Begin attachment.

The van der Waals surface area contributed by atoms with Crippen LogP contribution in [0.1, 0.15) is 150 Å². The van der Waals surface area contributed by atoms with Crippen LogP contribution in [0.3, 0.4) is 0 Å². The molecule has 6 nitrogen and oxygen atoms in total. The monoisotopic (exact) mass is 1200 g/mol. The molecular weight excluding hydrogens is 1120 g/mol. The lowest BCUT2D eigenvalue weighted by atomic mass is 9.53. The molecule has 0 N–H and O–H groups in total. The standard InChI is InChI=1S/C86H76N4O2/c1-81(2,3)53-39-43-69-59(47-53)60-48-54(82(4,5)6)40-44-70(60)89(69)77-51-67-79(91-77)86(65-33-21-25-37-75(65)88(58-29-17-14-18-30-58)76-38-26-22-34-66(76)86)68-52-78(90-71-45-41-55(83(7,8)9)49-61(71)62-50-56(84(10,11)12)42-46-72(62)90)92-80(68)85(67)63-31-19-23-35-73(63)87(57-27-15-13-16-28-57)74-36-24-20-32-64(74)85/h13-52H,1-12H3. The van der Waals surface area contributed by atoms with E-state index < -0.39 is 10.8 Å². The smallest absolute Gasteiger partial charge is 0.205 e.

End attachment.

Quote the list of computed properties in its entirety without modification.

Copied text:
The van der Waals surface area contributed by atoms with Crippen LogP contribution in [0.1, 0.15) is 150 Å². The van der Waals surface area contributed by atoms with Crippen LogP contribution in [0.3, 0.4) is 0 Å². The molecule has 6 nitrogen and oxygen atoms in total. The monoisotopic (exact) mass is 1200 g/mol. The molecular weight excluding hydrogens is 1120 g/mol. The lowest BCUT2D eigenvalue weighted by atomic mass is 9.53. The molecule has 0 N–H and O–H groups in total. The standard InChI is InChI=1S/C86H76N4O2/c1-81(2,3)53-39-43-69-59(47-53)60-48-54(82(4,5)6)40-44-70(60)89(69)77-51-67-79(91-77)86(65-33-21-25-37-75(65)88(58-29-17-14-18-30-58)76-38-26-22-34-66(76)86)68-52-78(90-71-45-41-55(83(7,8)9)49-61(71)62-50-56(84(10,11)12)42-46-72(62)90)92-80(68)85(67)63-31-19-23-35-73(63)87(57-27-15-13-16-28-57)74-36-24-20-32-64(74)85/h13-52H,1-12H3. The van der Waals surface area contributed by atoms with E-state index < -0.39 is 10.8 Å². The smallest absolute Gasteiger partial charge is 0.205 e.